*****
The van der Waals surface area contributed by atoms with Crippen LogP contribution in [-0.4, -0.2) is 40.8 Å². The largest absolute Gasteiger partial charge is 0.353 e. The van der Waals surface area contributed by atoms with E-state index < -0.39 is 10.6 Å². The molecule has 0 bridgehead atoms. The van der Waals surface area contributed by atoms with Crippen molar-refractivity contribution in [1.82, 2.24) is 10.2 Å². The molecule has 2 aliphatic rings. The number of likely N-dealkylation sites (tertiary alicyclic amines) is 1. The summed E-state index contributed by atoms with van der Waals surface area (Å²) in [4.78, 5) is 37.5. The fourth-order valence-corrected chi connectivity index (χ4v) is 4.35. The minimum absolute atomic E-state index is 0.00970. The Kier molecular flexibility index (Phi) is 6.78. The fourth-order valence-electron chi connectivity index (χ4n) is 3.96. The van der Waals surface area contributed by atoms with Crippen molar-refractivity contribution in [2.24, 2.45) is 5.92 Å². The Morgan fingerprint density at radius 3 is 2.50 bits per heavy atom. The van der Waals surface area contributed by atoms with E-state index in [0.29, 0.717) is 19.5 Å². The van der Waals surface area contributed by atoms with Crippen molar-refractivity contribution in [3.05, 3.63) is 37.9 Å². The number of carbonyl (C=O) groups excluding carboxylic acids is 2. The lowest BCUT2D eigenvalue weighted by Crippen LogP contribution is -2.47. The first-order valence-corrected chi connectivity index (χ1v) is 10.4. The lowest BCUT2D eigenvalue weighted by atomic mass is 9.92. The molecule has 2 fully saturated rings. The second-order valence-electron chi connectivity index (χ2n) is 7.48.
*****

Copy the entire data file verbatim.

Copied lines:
The van der Waals surface area contributed by atoms with Crippen LogP contribution in [-0.4, -0.2) is 40.8 Å². The largest absolute Gasteiger partial charge is 0.353 e. The van der Waals surface area contributed by atoms with E-state index < -0.39 is 10.6 Å². The molecule has 0 bridgehead atoms. The van der Waals surface area contributed by atoms with Crippen molar-refractivity contribution in [1.82, 2.24) is 10.2 Å². The molecule has 2 aliphatic rings. The number of likely N-dealkylation sites (tertiary alicyclic amines) is 1. The summed E-state index contributed by atoms with van der Waals surface area (Å²) in [4.78, 5) is 37.5. The fourth-order valence-corrected chi connectivity index (χ4v) is 4.35. The minimum absolute atomic E-state index is 0.00970. The Kier molecular flexibility index (Phi) is 6.78. The fourth-order valence-electron chi connectivity index (χ4n) is 3.96. The van der Waals surface area contributed by atoms with Crippen molar-refractivity contribution in [2.24, 2.45) is 5.92 Å². The Morgan fingerprint density at radius 3 is 2.50 bits per heavy atom. The van der Waals surface area contributed by atoms with E-state index in [0.29, 0.717) is 19.5 Å². The van der Waals surface area contributed by atoms with Crippen molar-refractivity contribution in [3.05, 3.63) is 37.9 Å². The number of carbonyl (C=O) groups excluding carboxylic acids is 2. The lowest BCUT2D eigenvalue weighted by Crippen LogP contribution is -2.47. The first-order valence-corrected chi connectivity index (χ1v) is 10.4. The lowest BCUT2D eigenvalue weighted by atomic mass is 9.92. The molecule has 2 fully saturated rings. The second-order valence-electron chi connectivity index (χ2n) is 7.48.